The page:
Latino Youth Combine Green Energy with Philanthropy


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By Wayne Jebian

Derrick Cardona, a student at Hartford High School’s Academy of Engineering and Green Technology (AoEGT), came to Connecticut from Puerto Rico just a decade ago. Other than a vague interest in engineering, he had no idea what he wanted to do for a major in college, let alone a career, until this fall. One thing he was sure of: “My dream was to help other people that need help,” he said with determination.
Call it being at the right place at the right time. This past semester, Cardona joined a team of AoEGT students who designed and built a wind turbine that was shipped to the mountains of Nepal, to power a school that otherwise had no access to electricity.
It took more than a village to make it all happen. Participants and funders in the project included the Connecticut Business and Industry Association (CBIA), United Technologies Corporation (UTC), the Connecticut Pre-Engineering Program (CPEP), and the Werth Family Foundation. The winners were students on both sides of the world.
“I don’t really like science, but you have to learn it for engineering,” said Cardona. It was the hands-on experience of this project that convinced him that a career in engineering would make all of the math and science classes worth it. “I want to do mechanical engineering and architecture. I want to have those two skills as a background for my career.”
This is exactly how it’s supposed to work, explained Dayl Walker, Program Manager for CBIA. “It’s very important to get kids interested in these kinds of subjects early on, because if they get exposed through hands-on, project-based learning like this, they get really excited. Then they’re more likely to pursue that in college.”
“This is the wave of the next 25-50 years,” said the school’s principal, Michael Maziarz. “All of the focus, all of the jobs that many of these kids will be going to school for will be centered around green technology. They’re going to have the skills not only to get into the colleges and get the jobs, but those are the jobs that everyone’s going to be looking to hire for.”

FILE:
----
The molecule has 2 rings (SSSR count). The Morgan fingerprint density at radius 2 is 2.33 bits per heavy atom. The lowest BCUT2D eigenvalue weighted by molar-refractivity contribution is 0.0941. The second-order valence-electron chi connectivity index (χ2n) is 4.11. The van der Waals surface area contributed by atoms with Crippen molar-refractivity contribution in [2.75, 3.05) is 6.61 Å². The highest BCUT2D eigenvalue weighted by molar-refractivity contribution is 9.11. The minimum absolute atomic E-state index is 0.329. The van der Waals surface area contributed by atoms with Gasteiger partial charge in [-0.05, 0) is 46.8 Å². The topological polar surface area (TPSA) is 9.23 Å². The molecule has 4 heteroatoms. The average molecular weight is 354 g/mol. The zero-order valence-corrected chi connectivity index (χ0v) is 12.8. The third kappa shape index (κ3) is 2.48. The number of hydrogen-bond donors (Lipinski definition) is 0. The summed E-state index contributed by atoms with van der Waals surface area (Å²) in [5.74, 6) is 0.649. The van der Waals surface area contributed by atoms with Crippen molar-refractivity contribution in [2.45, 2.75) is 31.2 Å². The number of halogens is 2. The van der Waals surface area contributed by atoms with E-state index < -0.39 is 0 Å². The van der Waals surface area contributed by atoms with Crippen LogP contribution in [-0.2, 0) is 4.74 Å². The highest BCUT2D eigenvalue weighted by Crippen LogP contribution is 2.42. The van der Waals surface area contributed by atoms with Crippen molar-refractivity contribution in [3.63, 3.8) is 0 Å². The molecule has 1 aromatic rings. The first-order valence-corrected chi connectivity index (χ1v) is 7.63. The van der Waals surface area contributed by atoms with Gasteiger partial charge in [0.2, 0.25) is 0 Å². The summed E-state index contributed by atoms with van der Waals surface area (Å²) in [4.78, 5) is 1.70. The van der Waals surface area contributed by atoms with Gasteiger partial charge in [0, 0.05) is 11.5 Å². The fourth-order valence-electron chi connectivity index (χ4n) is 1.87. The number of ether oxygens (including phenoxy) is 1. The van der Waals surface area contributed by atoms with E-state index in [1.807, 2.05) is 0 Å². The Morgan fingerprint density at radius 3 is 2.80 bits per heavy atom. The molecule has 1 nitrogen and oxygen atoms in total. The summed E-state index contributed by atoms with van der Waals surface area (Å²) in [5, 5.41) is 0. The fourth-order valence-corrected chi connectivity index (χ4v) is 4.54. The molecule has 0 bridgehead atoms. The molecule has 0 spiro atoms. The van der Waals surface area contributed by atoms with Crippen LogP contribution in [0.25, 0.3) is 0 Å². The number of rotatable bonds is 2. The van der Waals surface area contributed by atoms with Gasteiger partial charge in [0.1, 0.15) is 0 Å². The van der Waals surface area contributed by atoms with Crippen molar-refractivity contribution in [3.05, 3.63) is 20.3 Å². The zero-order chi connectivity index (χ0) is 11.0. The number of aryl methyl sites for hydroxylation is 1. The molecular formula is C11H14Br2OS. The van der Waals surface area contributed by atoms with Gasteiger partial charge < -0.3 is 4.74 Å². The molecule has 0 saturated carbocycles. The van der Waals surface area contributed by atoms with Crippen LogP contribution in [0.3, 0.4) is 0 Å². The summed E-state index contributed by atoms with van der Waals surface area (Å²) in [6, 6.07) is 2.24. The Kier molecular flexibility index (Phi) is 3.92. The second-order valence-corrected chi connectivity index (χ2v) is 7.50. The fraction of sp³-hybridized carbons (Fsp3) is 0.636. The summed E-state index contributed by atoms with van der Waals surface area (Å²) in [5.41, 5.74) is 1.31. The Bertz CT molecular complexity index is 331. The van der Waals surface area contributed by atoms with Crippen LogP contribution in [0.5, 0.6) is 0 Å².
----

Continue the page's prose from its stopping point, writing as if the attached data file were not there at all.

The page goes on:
Governor Dannel P. Malloy has been sounding the drumbeat for a green economy since his last election campaign; however, a recent spate of announcements signaled that “green” has become than a buzz-word. Malloy has just announced plans to fund and create 56 electric vehicle charging stations, and the American Council for an Energy Efficient Economy (ACEEE) named Connecticut America’s fifth most energy efficient state, on the basis of the governor’s energy strategy.
Green technology has become increasingly important to school’s curriculum since Maziarz came aboard a little over a year ago. Isiah Cabrera, another student of Puerto Rican background who worked on the wind turbine project, described the school’s growing environmental consciousness: “When I first came here, we didn’t really do anything with the green technology. Then we started recycling more. The teachers started talking about environmental stuff; now I’m taking the environmental science classes.”
“We’ve always had a strong emphasis on our engineering program, but also really trying to push the green technology as part of our theme,” said Maziarz. “We started with the implementation of our Green Team, which is run by Mr. Mangus. We’ve done an Earth Day here, Green Apple Day here, and a community clean-up.”
Science teacher David Mangus described himself as “the person who believed.” “I was looking for an authentic project where we could get them interested in something that could help somebody less fortunate than we are,” he said. “This just happened to come along, and it was an incredible opportunity. I jumped right on it.”
“One of the courses we added this year for the first time is environmental studies,” said Maziarz. “The course is a college-level curriculum and the kids get college credit for it.”
Would students Cardona and Cabrera consider a college major in Environmental Studies? “Sure,” comes their lukewarm answer. However, Cabrera’s tone picks up in enthusiasm when he describes the Academy’s upcoming projects. “I’ve heard we sill be doing a water purification system in Costa Rica, and another wind turbine somewhere,” he said.
In addition to being a learning opportunity for the students, the wind turbine project has generated positive notice for the school. “Simply put, the story is inspiring,” said state senator Art Linares (R – Westbrook), who himself helped found Greenskies Energy, a solar power contracting company. “I have brought the story to the attention of our Clean Energy Task Force chair, and I hope that our panel can meet with AoEGT students to talk about their work firsthand and discuss how we can replicate their success around the state.”
None of this has been lost on Governor Malloy, either. His press secretary, Samaia Hernandez, relayed the following message to the school: “Hartford’s Academy of Engineering and Green Technology – its students, educators and administrators – are to be commended for staying ahead of the curve by using partnerships and innovative ways to engage students and connect the dots between training and workforce – while also expanding green energy in the world.”
“This is wonderful!” reacted Derrick Cardona to all of the positive attention. Then he asked if the school could get the Governor’s statement on a plaque.
Project Video, “From Hartford to the Himalayas”